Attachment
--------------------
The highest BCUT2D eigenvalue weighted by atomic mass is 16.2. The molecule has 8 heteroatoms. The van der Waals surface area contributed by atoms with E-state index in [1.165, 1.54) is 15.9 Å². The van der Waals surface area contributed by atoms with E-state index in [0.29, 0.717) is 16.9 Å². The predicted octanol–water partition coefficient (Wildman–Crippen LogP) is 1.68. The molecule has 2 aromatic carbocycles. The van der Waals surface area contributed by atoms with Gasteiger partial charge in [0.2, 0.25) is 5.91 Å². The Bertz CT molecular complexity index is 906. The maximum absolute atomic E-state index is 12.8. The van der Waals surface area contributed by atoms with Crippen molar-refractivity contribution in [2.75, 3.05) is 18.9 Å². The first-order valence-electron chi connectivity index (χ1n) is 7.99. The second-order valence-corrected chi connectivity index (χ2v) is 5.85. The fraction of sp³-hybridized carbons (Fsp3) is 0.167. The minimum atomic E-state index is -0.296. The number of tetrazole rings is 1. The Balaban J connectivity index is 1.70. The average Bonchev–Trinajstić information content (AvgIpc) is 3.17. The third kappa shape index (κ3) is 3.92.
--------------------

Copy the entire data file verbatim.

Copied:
The highest BCUT2D eigenvalue weighted by atomic mass is 16.2. The molecule has 8 heteroatoms. The van der Waals surface area contributed by atoms with E-state index in [1.165, 1.54) is 15.9 Å². The van der Waals surface area contributed by atoms with E-state index in [0.29, 0.717) is 16.9 Å². The predicted octanol–water partition coefficient (Wildman–Crippen LogP) is 1.68. The molecule has 2 aromatic carbocycles. The van der Waals surface area contributed by atoms with Gasteiger partial charge in [0.2, 0.25) is 5.91 Å². The Bertz CT molecular complexity index is 906. The maximum absolute atomic E-state index is 12.8. The van der Waals surface area contributed by atoms with Crippen molar-refractivity contribution in [2.75, 3.05) is 18.9 Å². The first-order valence-electron chi connectivity index (χ1n) is 7.99. The second-order valence-corrected chi connectivity index (χ2v) is 5.85. The fraction of sp³-hybridized carbons (Fsp3) is 0.167. The minimum atomic E-state index is -0.296. The number of tetrazole rings is 1. The Balaban J connectivity index is 1.70. The average Bonchev–Trinajstić information content (AvgIpc) is 3.17. The third kappa shape index (κ3) is 3.92.